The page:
I've called this a sort of Arras as it was based on a scenario where the Brits in 1940 think they are on the defensive, but then have to realise they have to act offensively to ambush a German Motorised Division reinforced with a Panzer Regiment. The set up was a gamers worst nightmare. The Germans thought they were attacking from one side and had to arrive by 3 main routes. I asked for an order of march for each road. As they went away to plan, I briefed the British. They were in defensive positions around a canal to their rear which must be held at all costs, and villages to their front. They were also briefed, continuously until game start, that the game was not what it seemed!!
The Germans arrived back to find out that they were advancing from the opposite side of the table they had planned for. Furthermore, all forces had to enter on their nominated roads in the specified order of march. In addition, they then had to travel across table, on these roads, moving at truck speed and were not allowed to leave the road until they had been engaged.
The Germans did well to play their turns with a straight face as if they had planned just to drive up a highway. The British were a bit non-plussed. One General did catch on to the brief "its not what it seems" but his two other Generals couldn't get out of the defensive thinking. They were supposed to launch an ambush, whilst they could, and try to get an advantage.
As it was, the British remained largely in place and engaged the Germans. The game ran well as the sides were still well balanced. Superior British armour in terms of "armour" but far less manoeuvrable that their German counterparts.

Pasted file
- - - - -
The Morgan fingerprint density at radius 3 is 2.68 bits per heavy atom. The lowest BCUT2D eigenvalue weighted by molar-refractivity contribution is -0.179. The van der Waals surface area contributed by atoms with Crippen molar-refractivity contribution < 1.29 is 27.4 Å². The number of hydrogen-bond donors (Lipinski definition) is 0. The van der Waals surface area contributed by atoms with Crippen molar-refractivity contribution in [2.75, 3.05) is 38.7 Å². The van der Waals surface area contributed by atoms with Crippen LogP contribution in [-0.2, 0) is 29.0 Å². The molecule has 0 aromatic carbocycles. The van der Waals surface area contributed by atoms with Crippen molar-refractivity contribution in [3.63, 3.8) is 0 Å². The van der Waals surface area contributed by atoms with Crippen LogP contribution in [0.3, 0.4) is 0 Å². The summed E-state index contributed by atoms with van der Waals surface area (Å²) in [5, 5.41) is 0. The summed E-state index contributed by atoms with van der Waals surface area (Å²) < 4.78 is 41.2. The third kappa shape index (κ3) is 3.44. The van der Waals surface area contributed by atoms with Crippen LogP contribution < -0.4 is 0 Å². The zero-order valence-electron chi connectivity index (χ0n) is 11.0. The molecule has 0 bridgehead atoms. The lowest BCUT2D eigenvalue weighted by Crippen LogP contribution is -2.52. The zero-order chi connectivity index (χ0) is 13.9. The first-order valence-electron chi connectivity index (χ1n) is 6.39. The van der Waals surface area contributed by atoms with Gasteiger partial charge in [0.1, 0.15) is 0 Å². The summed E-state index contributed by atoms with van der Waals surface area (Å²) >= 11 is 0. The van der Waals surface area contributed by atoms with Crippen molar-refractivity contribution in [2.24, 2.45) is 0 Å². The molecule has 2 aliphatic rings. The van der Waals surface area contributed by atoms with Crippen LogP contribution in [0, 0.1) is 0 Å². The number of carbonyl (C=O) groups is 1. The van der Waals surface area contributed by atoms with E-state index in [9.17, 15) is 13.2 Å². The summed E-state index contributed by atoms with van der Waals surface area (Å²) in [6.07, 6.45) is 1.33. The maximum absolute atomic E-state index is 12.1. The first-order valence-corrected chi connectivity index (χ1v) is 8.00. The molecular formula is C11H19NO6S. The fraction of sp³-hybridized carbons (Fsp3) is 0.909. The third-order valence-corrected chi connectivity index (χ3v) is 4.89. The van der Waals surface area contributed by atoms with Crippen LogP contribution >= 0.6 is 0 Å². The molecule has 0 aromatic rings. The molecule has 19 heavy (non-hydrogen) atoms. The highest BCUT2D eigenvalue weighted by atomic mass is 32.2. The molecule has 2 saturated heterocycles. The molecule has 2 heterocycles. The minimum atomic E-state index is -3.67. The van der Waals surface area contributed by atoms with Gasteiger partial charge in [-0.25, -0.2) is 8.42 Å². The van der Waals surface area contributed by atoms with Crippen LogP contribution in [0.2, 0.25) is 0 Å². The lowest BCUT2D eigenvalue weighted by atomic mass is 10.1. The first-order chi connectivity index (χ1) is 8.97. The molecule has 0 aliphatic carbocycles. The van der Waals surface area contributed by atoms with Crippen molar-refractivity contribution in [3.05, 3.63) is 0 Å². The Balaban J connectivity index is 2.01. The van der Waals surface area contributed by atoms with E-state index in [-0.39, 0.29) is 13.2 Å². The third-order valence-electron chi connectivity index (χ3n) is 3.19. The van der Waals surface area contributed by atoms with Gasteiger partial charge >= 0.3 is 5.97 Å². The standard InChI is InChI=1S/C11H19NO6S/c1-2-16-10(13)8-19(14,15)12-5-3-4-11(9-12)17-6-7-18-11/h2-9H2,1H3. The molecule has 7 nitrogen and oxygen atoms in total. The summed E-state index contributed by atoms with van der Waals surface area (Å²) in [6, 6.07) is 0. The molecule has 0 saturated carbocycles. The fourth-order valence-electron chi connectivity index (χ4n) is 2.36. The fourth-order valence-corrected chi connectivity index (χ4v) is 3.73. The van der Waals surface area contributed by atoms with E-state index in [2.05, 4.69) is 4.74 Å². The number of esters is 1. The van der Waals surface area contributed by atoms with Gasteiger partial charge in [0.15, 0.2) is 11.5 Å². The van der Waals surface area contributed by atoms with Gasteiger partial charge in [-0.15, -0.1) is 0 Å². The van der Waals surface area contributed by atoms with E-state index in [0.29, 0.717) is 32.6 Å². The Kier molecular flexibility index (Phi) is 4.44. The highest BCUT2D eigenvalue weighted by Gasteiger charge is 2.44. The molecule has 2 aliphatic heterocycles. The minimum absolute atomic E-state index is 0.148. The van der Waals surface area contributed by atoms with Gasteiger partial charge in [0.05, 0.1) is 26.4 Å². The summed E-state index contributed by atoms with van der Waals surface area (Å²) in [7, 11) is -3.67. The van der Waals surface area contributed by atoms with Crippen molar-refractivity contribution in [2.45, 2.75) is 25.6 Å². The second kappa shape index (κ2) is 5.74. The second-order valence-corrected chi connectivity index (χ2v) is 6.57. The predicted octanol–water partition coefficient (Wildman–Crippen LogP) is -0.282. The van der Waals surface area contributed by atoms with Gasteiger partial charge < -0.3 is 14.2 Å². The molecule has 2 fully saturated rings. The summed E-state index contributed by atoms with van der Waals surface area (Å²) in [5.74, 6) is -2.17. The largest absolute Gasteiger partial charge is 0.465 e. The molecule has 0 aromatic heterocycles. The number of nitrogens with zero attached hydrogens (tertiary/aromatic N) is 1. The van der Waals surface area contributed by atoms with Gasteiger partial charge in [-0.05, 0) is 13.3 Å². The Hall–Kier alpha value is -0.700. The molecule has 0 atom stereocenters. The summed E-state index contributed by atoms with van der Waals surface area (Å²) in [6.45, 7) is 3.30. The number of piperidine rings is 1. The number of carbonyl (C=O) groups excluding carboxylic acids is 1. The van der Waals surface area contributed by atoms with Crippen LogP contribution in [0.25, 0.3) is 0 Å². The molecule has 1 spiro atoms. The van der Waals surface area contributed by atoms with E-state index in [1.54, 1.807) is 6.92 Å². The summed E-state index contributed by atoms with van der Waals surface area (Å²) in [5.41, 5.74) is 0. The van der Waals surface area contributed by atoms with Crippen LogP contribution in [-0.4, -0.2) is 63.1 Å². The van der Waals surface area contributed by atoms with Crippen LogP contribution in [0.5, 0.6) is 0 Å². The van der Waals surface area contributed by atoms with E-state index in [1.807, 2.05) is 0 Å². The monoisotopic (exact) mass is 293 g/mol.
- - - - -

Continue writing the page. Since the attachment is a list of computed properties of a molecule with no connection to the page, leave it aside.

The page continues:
The game ended with the British flanks being squeezed slowly and the infantry being forced/persuaded to defend in the villages. The main organisational problem was that my camera had a technical fault and so the pics are from an earlier game but add to the flavour.
Atypical Brit start up with infantry in cover in the fields and the armour thrown out on the flanks. There were interesting encounters between German armoured cars and fast light British armour.
As the British pulled back somewhat to defend the villages, German airpower had more dense targets to engage, albeit they are in cover.
Who will flinch first? German crews tend to get the upper hand in static engagements by trying to concentrate on the weaker British armour and "smoke" the heavier armour. The British need to keep manoeuvring to try and not get picked off.
A typical look to the battlefield. Villages surrounded by fields and woods. The canal was to one side of the battlefield and ran the whole length of the table.
A brief report, shows we are still going strong. The next report is back to Napoleonics and an 1814 battle that I will post next week.